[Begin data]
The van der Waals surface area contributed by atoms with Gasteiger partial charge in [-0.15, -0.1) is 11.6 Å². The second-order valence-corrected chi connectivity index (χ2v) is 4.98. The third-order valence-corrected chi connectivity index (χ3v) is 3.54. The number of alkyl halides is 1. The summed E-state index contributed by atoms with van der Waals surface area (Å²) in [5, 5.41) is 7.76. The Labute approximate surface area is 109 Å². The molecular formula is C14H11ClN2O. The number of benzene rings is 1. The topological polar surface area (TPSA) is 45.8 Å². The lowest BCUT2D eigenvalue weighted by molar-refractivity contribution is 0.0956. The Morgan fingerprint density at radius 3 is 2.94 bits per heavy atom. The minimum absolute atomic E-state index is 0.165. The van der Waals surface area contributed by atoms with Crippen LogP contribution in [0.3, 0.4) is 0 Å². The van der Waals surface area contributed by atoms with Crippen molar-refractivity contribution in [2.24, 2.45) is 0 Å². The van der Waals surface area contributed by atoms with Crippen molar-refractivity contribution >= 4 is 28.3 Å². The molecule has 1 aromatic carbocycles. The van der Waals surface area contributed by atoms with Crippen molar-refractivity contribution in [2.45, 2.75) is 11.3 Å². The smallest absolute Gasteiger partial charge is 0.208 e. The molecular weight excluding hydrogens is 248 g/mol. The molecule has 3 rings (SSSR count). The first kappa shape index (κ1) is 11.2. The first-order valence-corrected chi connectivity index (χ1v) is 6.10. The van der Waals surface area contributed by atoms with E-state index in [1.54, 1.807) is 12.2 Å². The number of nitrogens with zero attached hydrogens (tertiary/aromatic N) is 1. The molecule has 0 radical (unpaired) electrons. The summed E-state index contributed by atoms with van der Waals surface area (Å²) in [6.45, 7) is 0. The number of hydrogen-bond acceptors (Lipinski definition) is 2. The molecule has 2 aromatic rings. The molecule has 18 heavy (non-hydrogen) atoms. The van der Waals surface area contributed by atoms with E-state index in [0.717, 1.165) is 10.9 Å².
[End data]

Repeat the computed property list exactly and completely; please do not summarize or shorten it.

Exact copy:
The van der Waals surface area contributed by atoms with Gasteiger partial charge in [-0.15, -0.1) is 11.6 Å². The second-order valence-corrected chi connectivity index (χ2v) is 4.98. The third-order valence-corrected chi connectivity index (χ3v) is 3.54. The number of alkyl halides is 1. The summed E-state index contributed by atoms with van der Waals surface area (Å²) in [5, 5.41) is 7.76. The Labute approximate surface area is 109 Å². The molecular formula is C14H11ClN2O. The number of benzene rings is 1. The topological polar surface area (TPSA) is 45.8 Å². The lowest BCUT2D eigenvalue weighted by molar-refractivity contribution is 0.0956. The Morgan fingerprint density at radius 3 is 2.94 bits per heavy atom. The minimum absolute atomic E-state index is 0.165. The van der Waals surface area contributed by atoms with Crippen LogP contribution in [0.3, 0.4) is 0 Å². The van der Waals surface area contributed by atoms with Crippen molar-refractivity contribution in [2.24, 2.45) is 0 Å². The van der Waals surface area contributed by atoms with Crippen molar-refractivity contribution >= 4 is 28.3 Å². The molecule has 1 aromatic carbocycles. The van der Waals surface area contributed by atoms with Crippen molar-refractivity contribution in [2.45, 2.75) is 11.3 Å². The smallest absolute Gasteiger partial charge is 0.208 e. The molecular weight excluding hydrogens is 248 g/mol. The molecule has 3 rings (SSSR count). The first kappa shape index (κ1) is 11.2. The first-order valence-corrected chi connectivity index (χ1v) is 6.10. The van der Waals surface area contributed by atoms with E-state index in [1.54, 1.807) is 12.2 Å². The number of nitrogens with zero attached hydrogens (tertiary/aromatic N) is 1. The molecule has 0 radical (unpaired) electrons. The summed E-state index contributed by atoms with van der Waals surface area (Å²) in [6.45, 7) is 0. The number of hydrogen-bond acceptors (Lipinski definition) is 2. The molecule has 2 aromatic rings. The molecule has 18 heavy (non-hydrogen) atoms. The van der Waals surface area contributed by atoms with E-state index in [0.717, 1.165) is 10.9 Å².